Half of High School Students Already Use AI Tools

Iowa City, IA (USA), December 2023 - Roughly half of high school students queried report using popular AI tools, according to a new report released by ACT, the nonprofit organization that administers the college readiness exam. Students who do not use the tools seem to be more skeptical of the technology.

"In today's increasingly digital age, we know that student use of AI tools is of interest to families and teachers alike," ACT CEO Janet Godwin said. "This new research gives us a better understanding of how students really feel about using these tools in the classroom and how it affects their work. Students are already exploring how they can use AI, but there is real skepticism about AI's ability to create work in which students can be confident."

Just under half (46%) of students in grades 10 to 12 said they used tools like ChatGPT, Dall-E 2, Bing Chat, and others on a combination of school and non-school assignments at the time of the survey.

Among students who did not use AI tools, no interest in these tools was the top reason for not using them. About two-thirds of the students also reported that they did not trust the information provided by AI tools, and a little more than half indicated that they did not know enough about AI tools to use them. "Occasionally they will put things in that [are] just wrong … I don't trust AI," one student wrote.

"A majority of the students who didn't use AI tools were either uninterested in or distrusted the results that the tools provided," explained Jeff Schiel, a lead research scientist at ACT and one of the authors of the report. "Even students who used the tools for school assignments found that they were far from perfect, as a majority reported errors or incorrect information within the responses that AI provided. This shows that as knowledge and awareness of AI tools grows, information about how to use them correctly is just as important."

Students with higher ACT Composite scores were more likely to use AI tools than those with lower scores. In addition, students with lower scores were considerably more likely to report not using AI tools because they did not have access to them or did not know enough about them, compared to students with higher scores.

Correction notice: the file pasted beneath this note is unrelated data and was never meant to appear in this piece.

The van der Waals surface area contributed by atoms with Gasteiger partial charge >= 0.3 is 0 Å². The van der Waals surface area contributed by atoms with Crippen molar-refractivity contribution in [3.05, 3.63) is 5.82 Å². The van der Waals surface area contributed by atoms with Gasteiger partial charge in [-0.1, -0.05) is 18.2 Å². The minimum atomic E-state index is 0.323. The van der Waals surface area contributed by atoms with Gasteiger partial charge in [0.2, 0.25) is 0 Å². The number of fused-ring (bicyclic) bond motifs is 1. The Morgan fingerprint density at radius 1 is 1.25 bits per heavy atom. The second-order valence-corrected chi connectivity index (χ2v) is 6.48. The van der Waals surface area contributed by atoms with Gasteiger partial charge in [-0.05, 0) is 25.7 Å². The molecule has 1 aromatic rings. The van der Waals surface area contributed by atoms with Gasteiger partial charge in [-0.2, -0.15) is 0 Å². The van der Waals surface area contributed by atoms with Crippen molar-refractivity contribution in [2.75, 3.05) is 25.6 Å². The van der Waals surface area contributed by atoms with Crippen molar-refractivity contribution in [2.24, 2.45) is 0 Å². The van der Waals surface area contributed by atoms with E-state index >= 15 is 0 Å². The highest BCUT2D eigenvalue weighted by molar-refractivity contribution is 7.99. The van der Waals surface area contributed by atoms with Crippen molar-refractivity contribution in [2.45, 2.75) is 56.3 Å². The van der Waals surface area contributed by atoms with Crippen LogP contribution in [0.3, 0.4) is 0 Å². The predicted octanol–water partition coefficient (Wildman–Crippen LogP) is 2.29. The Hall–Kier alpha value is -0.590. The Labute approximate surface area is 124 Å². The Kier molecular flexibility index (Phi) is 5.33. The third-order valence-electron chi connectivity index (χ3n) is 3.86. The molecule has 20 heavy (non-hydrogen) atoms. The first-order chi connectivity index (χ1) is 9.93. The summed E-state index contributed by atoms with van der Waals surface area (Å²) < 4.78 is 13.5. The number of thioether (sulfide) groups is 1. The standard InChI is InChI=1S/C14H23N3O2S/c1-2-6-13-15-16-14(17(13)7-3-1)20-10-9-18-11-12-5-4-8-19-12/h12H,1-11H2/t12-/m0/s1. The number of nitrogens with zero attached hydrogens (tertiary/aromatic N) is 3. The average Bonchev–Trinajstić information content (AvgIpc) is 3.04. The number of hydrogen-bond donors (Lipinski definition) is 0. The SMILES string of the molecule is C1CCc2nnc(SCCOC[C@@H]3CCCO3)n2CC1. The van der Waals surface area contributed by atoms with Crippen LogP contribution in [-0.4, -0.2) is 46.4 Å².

"As AI matures, we need to ensure that the same tools are made available to all students so that AI doesn't exacerbate the digital divide," Godwin said. "It's also imperative that we establish a framework and rules for AI's use so that students know the positive and negative effects of these tools as well as how to use them appropriately and effectively."

The report is based on the responses to a June 2023 ACT survey from 4,006 students in grades 10 to 12.

Key findings

  • Forty-six percent of students surveyed reported that they had used AI tools. Of those who reported using AI tools, 46% reported using them for school assignments.
  • The main reasons for not using AI tools included a lack of interest in them (83%), not trusting the information they provide (64%), and not knowing enough about them (55%). Other reasons for not using AI tools, based on students' written responses, included considering the use of AI tools immoral or unethical; viewing the content or information provided by AI tools as inaccurate; and being willing to do the work by themselves and not seeing the need for using AI tools.
  • AI tools were most commonly used in language arts, social studies, and science classes, at 66%, 49%, and 37% of students using the tools for those types of classes, respectively.
  • Despite nearly half of students reporting using AI tools for school assignments, 62% of students said that teachers did not allow use of AI for schoolwork.
  • The most common AI tools used by students were ChatGPT, Dall-E-2, and Bing Chat, used by 83%, 17%, and 11%, respectively.
  • Of the students who used AI tools for school assignments, a majority (63%) reported that they found errors or inaccuracies in the generated responses.
  • AI tool use was significantly related to students' academic achievement; students with higher ACT Composite scores were more likely to use AI tools than those with lower scores. Fifty-three percent of students with an ACT Composite score in the top quarter of respondent score distribution used AI tools, compared with 36% of those in the bottom quarter.
  • Students differed in their opinions around banning AI tools on school-owned networks and devices. Forty-two percent of students reported that their school should ban AI tools, 34% said they should not be banned, and 23% did not know what decision should be made.
  • Outside of school, students reported using AI tools for entertainment or hobbies, personalized recommendations, help with non-school writing, general information, and advice.
  • Only 10% of students said they considered using AI to write their college admissions essay. Students cited negative consequences, dishonesty, quality of writing, and a poor reflection of their own authentic writing style as reasons for not using AI tools to write an essay.